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TCU Undergraduate Admission, Programmes And Awards

Handbookfor0D0AforUniversityEducationinTanzania 2

University education in Tanzania is undergoing tremendous transformation, with one of the key outcomes being expanded student enrolment that has been triggered by the growing number of candidates from secondary schools as a result of the on-going Government reforms in basic education. Unfortunately, this enrolment expansion is taking place amidst a number of socio-economic challenges that have constrained the national budget to effectively support the systematic growth and diversification of university education in the country. 
This continues to hamper the need to have the number of graduates coming out of universities in the country catching up with national human resource needs articulated in Tanzania’s Development Vision 2025.
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The other potential challenge that may be a result of the rapid increase in the number of school graduates needing to access university education amidst constrained financial and teaching and learning resources in the universities is compromised quality of the education provided as a result of these setbacks, particularly if the regulatory regime for university education is less effective. Therefore, as university education in Tanzania continues to expand to catch up with national aspirations to transit into the knowledge economy and middle income status by 2025, there is need for the national regulatory regime for university education to come up with appropriately structured standards and guidelines that address pertinent quality aspects in relation to e.g. student admission, progression and mobility on the one hand, and programme content, structure and delivery processes and the meaning of the academic awards on the other. 
The quality aspects also need to focus on a positive relationship between the paper qualifications a graduate possesses and the intrinsic knowledge, skills, competences and attitude he/she can demonstrate in the job market or in a self-employment enterprise that makes him/her a resourceful human resource for the nation. This is the essence of the Standards and Guidelines presented in Part 3.
It is important that the Standards and Guidelines for university education in Tanzania assist universities in embracing a paradigm shift, in terms of the orientation of their academic programmes, from articulating the specific learning aims and objectives that students are expected to realise at the end of a given course module or programme, to focusing on learning outcomes that students are expected to achieve at the end of the course module or programme. This also requires universities to shift from the current pedagogical outlook, where education delivery modes focus more on what lecturers and professors believe graduates need to know, rather than on what students have to know and be able to do in varying and complex situations upon graduating. Thus, this paradigm shift would entail universities shifting from teacher-centred to student-centred pedagogical approaches. Therefore, the Standards and Guidelines presented in Part 3 are intended to be supportive instruments for guiding universities towards embracing such transformation while adhering to quality aspects of university education in the country.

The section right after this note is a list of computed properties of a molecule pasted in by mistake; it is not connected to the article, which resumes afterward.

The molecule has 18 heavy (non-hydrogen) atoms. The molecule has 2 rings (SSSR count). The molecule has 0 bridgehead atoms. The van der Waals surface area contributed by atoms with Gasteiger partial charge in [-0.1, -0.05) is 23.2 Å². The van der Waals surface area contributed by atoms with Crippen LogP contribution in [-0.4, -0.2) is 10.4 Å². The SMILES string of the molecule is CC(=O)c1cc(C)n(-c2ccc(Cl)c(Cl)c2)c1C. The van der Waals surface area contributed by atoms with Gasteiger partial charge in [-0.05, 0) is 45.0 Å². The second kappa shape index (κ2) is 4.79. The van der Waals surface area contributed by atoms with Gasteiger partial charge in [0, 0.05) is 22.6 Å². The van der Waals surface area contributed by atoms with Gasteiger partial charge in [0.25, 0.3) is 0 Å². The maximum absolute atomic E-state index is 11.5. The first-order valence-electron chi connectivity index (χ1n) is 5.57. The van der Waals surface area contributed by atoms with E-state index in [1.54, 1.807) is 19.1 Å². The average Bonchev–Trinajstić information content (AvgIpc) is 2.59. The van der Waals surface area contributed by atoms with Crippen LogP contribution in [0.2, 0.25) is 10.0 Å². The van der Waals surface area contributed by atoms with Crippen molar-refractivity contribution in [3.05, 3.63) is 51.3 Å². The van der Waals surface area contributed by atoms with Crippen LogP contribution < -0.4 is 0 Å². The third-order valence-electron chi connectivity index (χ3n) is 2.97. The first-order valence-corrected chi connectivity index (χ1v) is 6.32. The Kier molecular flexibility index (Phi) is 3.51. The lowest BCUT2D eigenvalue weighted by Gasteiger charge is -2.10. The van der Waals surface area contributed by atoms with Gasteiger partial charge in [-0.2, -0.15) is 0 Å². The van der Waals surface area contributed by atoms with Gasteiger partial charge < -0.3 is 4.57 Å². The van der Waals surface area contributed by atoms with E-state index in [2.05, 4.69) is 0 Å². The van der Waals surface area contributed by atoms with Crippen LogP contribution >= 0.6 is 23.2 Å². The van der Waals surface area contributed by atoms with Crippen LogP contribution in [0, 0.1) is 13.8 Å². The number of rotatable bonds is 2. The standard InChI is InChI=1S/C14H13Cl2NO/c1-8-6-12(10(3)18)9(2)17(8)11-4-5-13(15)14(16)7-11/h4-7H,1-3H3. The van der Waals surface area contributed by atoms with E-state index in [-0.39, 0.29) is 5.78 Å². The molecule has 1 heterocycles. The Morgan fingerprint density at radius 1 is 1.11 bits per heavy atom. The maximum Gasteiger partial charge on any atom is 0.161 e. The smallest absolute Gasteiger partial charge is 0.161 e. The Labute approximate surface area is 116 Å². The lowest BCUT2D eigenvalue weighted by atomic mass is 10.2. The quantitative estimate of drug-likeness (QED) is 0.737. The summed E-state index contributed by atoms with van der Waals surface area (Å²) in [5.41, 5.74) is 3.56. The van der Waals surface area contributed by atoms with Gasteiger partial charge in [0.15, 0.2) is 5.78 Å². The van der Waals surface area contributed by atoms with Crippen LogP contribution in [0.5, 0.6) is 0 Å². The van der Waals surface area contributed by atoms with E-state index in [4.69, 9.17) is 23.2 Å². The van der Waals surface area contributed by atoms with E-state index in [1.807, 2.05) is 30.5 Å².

Another glaring aspect of Tanzania’s higher education system is the low gross enrolment rate of the age cohorts of the youth who constitute a pool of potential candidates for university education. This rate standing at 4.2% is much lower than the Sab-Sahara African average of about 8%. 
Therefore, for Tanzania to transit into the knowledge-based economy and attain middle income status by 2025 as envisioned in the national development vision 2025, the higher education gross enrolment rate needs to be substantially uplifted to as close as possible to 30-40%, which UNESCO considers as the threshold figure for a country to operate as a knowledge economy. This will require transforming the higher education delivery system with respect to student admission frameworks, teaching and learning resources, structures and diversity of academic programmes, and education delivery modes.
Therefore, in view of the above challenges and for the interest of maintaining the quality of university education in the country under the ensuing transformative scenarios, the Standards and Guidelines presented in Part 3 provide appropriate provisions for ensuring and assuring the quality of university education in the country with respect to undergraduate admission, academic programmes and awards.
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In order for Tanzania’s university education to remain regionally and globally comparable and therefore competitive, the Standards and Guidelines presented in Part 3 have taken into consideration regional and global outlook regarding university education dynamics. This includes aligning the standards and guidelines for university education in the country to the EAC Common Higher Education Area framework,  and articulating provisions that will facilitate the country to implement international conventions and declarations that impinge on the need to promote cross boarder mobility of students and labour, and the overall higher education internationalization agenda.
Therefore, the key features of the Standards and Guidelines presented in Part 3 relate to the organisation of various regulatory elements for university education related to undergraduate student admission, teaching and learning processes, student progression, structures and diversity of academic programmes and their delivery modes, and the structure and meaning of academic awards.
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